Pitt innovators have been issued a total of 92 U.S. patents through May, already surpassing the previous record of 80.
A virus used in cancer immunotherapy, a vision-saving eye treatment discovery and a new weapon against drug-resistant bacteria are among the record number of University of Pittsburgh–developed innovations that have received U.S. patents in fiscal year 2017, which ends June 30.
“The growing culture of innovation and entrepreneurship among Pitt faculty and students is reflected in the significant uptick in the number of patents issued over the past three years for innovations that have the potential to make a significant impact in the world,” said Marc Malandro, founding director of Pitt’s Innovation Institute.
Patents are a crucial element in moving academic research to the marketplace, where it can make a difference in the world. Without the economic protection a patent provides, there is little incentive for companies to invest time and risk large amounts of money to further develop early stage discoveries into technologies, products or life-saving treatments.
Several of the impactful discoveries that received patents this fiscal year are being commercially developed through licensing agreements and new startup companies, including:
- Joseph Glorioso’s technology for genetically modifying the herpes simplex virus to target cancer cells and induce immune response. The technology has been licensed by Massachusetts-based biotech startup Oncorus. The company raised $61 million last year to develop this cancer-fighting immunotherapy. Glorioso is a faculty member in the Pitt School of Medicine’s Department of Microbiology and Molecular Genetics.
- Drug treatment that reverses excessive blood vessel growth and prevents excessive wound healing known as fibrosis, which are leading causes of vision loss in patients with eye diseases such as age-related macular degeneration. The therapy is based on a discovery developed by researchers Alan Wells of the School of Medicine’s Department of Pathology and Cecelia Yates of the School of Nursing (pictured above). Their research into the role of antifibrotic proteins in wound healing resulted in the development of peptide fragments that can be used to prevent vision loss. The innovation was licensed to startup Ocugenix, which recently received funding from Innovation Works to help advance to clinical trials that could begin as soon as 2018.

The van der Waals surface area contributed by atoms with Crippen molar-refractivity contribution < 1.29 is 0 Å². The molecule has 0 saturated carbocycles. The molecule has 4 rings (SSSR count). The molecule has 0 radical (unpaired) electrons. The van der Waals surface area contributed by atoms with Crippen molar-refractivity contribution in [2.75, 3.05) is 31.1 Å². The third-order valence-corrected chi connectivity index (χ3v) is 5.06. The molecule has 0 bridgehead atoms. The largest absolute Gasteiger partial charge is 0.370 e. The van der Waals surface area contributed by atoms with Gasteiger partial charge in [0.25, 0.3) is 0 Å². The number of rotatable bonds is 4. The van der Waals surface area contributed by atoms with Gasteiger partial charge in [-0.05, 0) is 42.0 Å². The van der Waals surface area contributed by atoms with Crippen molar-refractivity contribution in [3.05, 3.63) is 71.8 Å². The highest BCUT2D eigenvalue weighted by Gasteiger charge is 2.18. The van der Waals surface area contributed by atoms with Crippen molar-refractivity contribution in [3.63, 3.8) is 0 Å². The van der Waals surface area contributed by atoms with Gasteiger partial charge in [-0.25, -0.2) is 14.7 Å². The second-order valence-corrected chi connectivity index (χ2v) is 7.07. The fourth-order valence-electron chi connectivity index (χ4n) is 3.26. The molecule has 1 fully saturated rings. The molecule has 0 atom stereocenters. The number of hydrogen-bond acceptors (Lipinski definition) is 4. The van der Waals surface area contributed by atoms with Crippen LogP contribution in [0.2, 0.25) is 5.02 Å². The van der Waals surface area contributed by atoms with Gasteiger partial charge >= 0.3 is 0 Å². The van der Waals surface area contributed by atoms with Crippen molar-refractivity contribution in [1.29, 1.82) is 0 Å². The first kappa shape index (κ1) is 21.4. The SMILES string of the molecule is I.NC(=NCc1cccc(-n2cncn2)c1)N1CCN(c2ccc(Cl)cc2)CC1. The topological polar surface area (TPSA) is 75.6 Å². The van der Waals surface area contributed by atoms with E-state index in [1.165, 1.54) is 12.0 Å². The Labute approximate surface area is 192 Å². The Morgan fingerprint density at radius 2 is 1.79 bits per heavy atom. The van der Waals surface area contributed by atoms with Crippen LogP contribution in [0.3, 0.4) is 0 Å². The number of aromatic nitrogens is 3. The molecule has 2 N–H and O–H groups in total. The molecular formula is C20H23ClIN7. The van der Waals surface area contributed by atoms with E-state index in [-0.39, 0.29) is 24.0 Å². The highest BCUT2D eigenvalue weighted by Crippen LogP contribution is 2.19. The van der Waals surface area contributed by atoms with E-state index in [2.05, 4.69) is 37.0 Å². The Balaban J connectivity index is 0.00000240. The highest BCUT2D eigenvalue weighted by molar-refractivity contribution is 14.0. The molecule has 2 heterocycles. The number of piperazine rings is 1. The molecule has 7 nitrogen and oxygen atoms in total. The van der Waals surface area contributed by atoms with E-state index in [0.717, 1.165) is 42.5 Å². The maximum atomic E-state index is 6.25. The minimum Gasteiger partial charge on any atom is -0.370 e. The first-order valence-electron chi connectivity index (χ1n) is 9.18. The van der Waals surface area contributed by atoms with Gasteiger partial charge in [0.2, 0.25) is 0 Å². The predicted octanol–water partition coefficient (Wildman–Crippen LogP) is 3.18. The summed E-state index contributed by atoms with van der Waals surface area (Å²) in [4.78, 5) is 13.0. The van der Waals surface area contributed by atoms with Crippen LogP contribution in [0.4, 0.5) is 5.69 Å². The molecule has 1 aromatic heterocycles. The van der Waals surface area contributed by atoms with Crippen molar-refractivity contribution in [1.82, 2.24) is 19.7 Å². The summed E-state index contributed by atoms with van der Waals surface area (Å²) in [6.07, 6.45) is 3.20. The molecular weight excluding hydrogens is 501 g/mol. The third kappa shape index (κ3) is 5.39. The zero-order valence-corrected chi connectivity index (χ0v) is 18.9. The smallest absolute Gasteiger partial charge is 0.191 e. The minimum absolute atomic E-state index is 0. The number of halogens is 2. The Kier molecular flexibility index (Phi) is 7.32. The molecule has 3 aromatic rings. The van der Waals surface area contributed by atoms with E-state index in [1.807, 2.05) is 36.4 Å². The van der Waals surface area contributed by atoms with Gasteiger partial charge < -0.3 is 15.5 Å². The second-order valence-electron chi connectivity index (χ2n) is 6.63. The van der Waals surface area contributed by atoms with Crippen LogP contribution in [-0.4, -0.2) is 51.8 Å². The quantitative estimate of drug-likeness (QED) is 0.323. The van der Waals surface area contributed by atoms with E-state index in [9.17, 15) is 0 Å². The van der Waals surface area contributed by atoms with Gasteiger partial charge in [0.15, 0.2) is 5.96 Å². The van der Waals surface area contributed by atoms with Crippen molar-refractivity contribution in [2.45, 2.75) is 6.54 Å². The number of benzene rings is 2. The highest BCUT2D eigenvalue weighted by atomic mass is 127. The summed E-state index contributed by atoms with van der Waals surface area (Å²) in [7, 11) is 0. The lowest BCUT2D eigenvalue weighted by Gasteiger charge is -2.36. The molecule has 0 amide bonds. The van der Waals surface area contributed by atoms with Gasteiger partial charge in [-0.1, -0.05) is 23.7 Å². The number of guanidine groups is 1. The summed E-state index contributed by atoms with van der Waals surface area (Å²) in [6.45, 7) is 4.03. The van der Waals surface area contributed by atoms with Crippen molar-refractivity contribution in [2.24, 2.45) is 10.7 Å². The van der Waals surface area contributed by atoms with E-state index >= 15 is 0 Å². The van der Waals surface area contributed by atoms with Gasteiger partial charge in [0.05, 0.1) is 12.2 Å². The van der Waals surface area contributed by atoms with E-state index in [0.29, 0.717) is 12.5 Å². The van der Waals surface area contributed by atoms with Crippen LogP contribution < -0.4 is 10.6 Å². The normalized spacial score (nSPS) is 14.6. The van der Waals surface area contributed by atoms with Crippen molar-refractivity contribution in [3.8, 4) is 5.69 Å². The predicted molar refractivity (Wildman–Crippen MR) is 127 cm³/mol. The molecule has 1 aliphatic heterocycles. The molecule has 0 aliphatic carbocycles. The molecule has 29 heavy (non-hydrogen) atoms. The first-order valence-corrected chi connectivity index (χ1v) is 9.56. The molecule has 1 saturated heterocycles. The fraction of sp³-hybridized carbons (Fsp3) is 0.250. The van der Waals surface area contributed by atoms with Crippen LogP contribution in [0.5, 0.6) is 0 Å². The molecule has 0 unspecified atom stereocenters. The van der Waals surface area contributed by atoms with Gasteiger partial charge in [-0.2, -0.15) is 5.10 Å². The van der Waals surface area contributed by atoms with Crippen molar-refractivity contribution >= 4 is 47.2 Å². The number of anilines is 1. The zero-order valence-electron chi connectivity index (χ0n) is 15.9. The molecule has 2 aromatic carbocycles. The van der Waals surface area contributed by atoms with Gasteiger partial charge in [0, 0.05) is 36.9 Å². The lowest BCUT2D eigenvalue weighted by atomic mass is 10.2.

- Ronald Montelaro’s technology has been commercialized as the Pittsburgh-based startup Peptilogics, which is developing antibiotics to counter drug-resistant bacteria. Montelaro is professor emeritus in the Department of Microbiology and Molecular Genetics.
Along with the record-breaking fiscal year, in an overlapping measure of the University’s increasing strength in innovation, Pitt advanced into the top third of the Top 100 Worldwide Universities Granted U.S. Utility Patents Ranking for 2016.
Pitt moved up eight slots from last year to rank No. 27 — topping Duke University, Yale University and other top research institutions. The National Academy of Inventors and Intellectual Property Owners Association have published the ranking annually since 2013 to highlight the important role patents play in university research and innovation.
Those rankings are compiled by calculating the number of utility patents granted by the U.S. Patent and Trademark Office that list a university as the first assignee. Utility patents are issued for the invention of a new or improved useful process, machine, manufacture or composition of matter and generally permit the owner to exclude others from making, using or selling the invention for a period of up to 20 years.